Por Gregory W. Bloch
Since its premiere in 1991, John Adams’s opera The Death of Klinghoffer has been surrounded by controversy. As readers will probably already know given the mountain of critical writing that has accumulated over the years, the opera takes as its subject the hijacking of the Mediterranean cruise ship Achille Lauro in 1982, ending with the murder of a wheelchair-bound Jewish American passenger, Leon Klinghoffer. Unfortunately, much of that mountain of criticism has been surprisingly uninformed and unintelligent, focusing on illusory accusations of anti-Semitism or simplistic moral evaluations, and failing to come to terms with the multi-faceted and perplexing opera that Adams (with librettist Alice Goodman, and original director Peter Sellars) actually created.
I might have hoped that this Edinburgh production, the first fully-staged production in the UK, would have provided an opportunity to reassess the work, now that the hysteria surrounding its first production is a distant memory, even while Arab terrorism has become an even greater issue. Unfortunately, this production will not offer such an opportunity. From the beginning of the opera to the end, the director Anthony Nielson proves to be so out of tune with the aims of the composer and librettist, so deaf and blind to the content and structure of the work he is directing, that audience members unfamiliar with the work were almost certain to conclude that the opera is a confused mess. This is a pity. The fact that, even in the midst of this disastrous production, there still remained some very moving moments proves, I think, the strength of the opera John Adams wrote, as well as the talent of a few of the performers involved.
The Death of Klinghoffer, as its creators wrote it, is unambiguously, emphatically not a simple re-enactment of the events on that ship in 1982. Rather, the work stages a multi-layered reflection on those events, and one of its most important themes is the way in which traumatic events get remembered, retold, and re-imagined. Thus moments of "normal" dramaturgy -that is, moments in which dialogue or events are simply re-enacted- occur only occasionally. The opera continually shifts "modes", sometime presenting characters relating their memories of the events, sometime presenting even more distanced reflection and interpretation. At one key dramatic moment (when the captain urges calm immediately after the terrorists appear) the frame moves back even further: rather than hear the Captain or even a memory of the Captain, we hear only the First Officer, who says, "I wasn't there myself, but I can well imagine what he said..." followed by his imagined version of what the speech might have been. The shifts in tone sometimes occur abruptly, sometime so subtly that you hardly notice until after they have already happened. Finally there are the long, static , poetic choruses, during which every pretence of relating to drama on a literal level is abandoned.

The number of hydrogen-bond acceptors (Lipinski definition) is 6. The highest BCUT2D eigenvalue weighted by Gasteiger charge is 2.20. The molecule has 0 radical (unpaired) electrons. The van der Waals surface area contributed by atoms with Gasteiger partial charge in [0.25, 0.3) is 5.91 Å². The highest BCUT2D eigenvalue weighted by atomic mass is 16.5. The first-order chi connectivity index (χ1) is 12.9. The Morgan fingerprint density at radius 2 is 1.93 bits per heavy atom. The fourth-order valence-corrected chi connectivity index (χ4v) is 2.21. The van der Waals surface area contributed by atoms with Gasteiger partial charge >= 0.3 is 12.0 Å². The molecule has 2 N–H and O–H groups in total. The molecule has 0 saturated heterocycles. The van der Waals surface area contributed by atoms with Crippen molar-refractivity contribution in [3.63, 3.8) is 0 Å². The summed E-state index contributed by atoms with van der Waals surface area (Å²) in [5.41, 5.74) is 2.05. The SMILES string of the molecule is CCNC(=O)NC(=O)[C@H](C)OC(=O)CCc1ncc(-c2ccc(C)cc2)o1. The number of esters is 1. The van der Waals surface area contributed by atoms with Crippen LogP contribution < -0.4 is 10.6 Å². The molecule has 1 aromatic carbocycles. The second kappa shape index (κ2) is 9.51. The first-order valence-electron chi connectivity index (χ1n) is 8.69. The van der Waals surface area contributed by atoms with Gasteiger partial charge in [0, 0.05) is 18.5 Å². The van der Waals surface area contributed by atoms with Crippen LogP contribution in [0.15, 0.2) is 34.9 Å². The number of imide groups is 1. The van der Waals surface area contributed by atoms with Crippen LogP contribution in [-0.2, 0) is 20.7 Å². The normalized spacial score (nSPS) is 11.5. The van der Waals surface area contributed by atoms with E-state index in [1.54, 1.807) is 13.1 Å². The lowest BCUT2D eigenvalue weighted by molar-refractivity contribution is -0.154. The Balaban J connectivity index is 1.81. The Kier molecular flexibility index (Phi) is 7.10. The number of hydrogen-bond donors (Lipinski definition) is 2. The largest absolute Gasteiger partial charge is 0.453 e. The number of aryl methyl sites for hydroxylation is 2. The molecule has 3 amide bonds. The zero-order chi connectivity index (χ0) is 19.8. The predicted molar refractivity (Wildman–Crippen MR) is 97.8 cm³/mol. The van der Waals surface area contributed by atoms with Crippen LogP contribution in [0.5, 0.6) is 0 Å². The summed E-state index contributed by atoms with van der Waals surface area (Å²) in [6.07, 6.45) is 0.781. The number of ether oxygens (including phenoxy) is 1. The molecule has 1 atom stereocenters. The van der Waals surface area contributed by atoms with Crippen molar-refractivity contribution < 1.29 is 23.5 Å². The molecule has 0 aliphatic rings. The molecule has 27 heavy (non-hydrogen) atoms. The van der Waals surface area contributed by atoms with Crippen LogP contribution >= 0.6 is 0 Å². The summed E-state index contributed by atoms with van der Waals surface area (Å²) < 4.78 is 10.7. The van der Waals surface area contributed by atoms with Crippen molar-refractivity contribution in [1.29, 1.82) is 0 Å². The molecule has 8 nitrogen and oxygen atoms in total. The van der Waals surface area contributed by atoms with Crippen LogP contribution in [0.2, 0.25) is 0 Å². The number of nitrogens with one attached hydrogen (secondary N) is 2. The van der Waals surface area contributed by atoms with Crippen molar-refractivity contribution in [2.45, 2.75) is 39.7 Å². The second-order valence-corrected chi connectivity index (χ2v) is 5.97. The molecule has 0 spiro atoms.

There is, however, a competing element in the creators' concept of the opera: all this distance and abstraction coexists with an almost slavish faithfulness to the historical record, often drawing events and ideas directly from newspaper records and the written accounts of survivors (including, most importantly, the memoirs of the captain of the ship). Clearly this strategy poses serious problems for the stage director -how does one put on stage a memory of a supposition? And how does one respect the "accuracy" of the libretto without feeling unnecessarily constrained? The original production by Peter Sellars did not find the best possible solution for these problems, portraying the multiple perspectives by using multiple performers for individual roles, and employing aggressively abstract choreography. Many audiences found this approach so alienating that they ceased to connect with the human characters at all. The appalling film version from 2002, by director Penny Woolcock, failed for the opposite reason, filling every moment with absurdly literal images.
A director looking for a more promising way to stage this work would do well to start with the seven long oratorio-like choruses. In interviews and essays, the opera's creators have stressed how central the chorus is in Klinghoffer. John Adam has repeatedly explained that his principal model for the kind of work he wanted to write were J.S. Bach's Passions. The composer has also said that he thinks of the choruses as structural pillars, supporting the drama at the beginning, middle, and end of each act. This is true both despite and because of the fact that Goodman's text for these choruses is unrelentingly abstract, relating to the events of the drama only on the most poetic, imagistic level. (In Edinburgh, the importance of the choruses is explicitly pointed out in the program note by Andrew Clements.)
And so we can begin to judge the extent to which director Anthony Nielson completely lacked sympathy with the creators' conception of the opera by observing that his response to these seven difficult but crucial chorus was simply to excise three of them in their entirety. The dialogue and arias are thus stripped of their distancing frame, leaving the audience expecting a more straightforward retelling of the event, and more prone to disappointment and confusion.
Cutting the choruses was a major blunder, but it is also symptomatic of deeper problems. A sensitive director would respond to the various shifts in tone and perspective, communicating an awareness of the difference between a re-enacted speech and a recollected speech. Nielson, in general, simply pretends the distinction does not exist, trying his best to make a straightforward narrative opera where none exists. The goal, I suppose, was to erase some of the emotional distance written into the opera, but, in my opinion, all he accomplished was to turn a potentially successful mixed-genre work into a traditional opera that fails.